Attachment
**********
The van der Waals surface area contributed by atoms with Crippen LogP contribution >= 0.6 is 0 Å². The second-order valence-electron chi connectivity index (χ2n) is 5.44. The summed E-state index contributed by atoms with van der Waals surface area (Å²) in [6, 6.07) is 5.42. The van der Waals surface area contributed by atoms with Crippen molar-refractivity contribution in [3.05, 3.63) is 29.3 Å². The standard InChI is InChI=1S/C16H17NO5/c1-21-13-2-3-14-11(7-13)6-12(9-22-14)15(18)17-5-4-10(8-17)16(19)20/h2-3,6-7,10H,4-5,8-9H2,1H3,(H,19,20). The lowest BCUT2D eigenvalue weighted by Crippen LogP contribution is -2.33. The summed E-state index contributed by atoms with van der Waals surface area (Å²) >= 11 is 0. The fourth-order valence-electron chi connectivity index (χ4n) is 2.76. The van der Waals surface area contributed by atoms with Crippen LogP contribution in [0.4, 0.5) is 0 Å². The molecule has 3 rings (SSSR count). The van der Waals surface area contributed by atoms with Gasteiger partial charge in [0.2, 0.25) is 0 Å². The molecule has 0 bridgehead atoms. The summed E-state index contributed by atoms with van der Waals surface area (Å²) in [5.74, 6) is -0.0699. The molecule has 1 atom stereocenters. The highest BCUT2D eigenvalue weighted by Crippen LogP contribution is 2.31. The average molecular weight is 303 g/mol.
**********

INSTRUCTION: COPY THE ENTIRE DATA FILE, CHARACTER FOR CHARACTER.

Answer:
The van der Waals surface area contributed by atoms with Crippen LogP contribution >= 0.6 is 0 Å². The second-order valence-electron chi connectivity index (χ2n) is 5.44. The summed E-state index contributed by atoms with van der Waals surface area (Å²) in [6, 6.07) is 5.42. The van der Waals surface area contributed by atoms with Crippen molar-refractivity contribution in [3.05, 3.63) is 29.3 Å². The standard InChI is InChI=1S/C16H17NO5/c1-21-13-2-3-14-11(7-13)6-12(9-22-14)15(18)17-5-4-10(8-17)16(19)20/h2-3,6-7,10H,4-5,8-9H2,1H3,(H,19,20). The lowest BCUT2D eigenvalue weighted by Crippen LogP contribution is -2.33. The summed E-state index contributed by atoms with van der Waals surface area (Å²) >= 11 is 0. The fourth-order valence-electron chi connectivity index (χ4n) is 2.76. The van der Waals surface area contributed by atoms with Crippen LogP contribution in [0.4, 0.5) is 0 Å². The molecule has 3 rings (SSSR count). The van der Waals surface area contributed by atoms with Gasteiger partial charge in [0.2, 0.25) is 0 Å². The molecule has 0 bridgehead atoms. The summed E-state index contributed by atoms with van der Waals surface area (Å²) in [5.74, 6) is -0.0699. The molecule has 1 atom stereocenters. The highest BCUT2D eigenvalue weighted by Crippen LogP contribution is 2.31. The average molecular weight is 303 g/mol.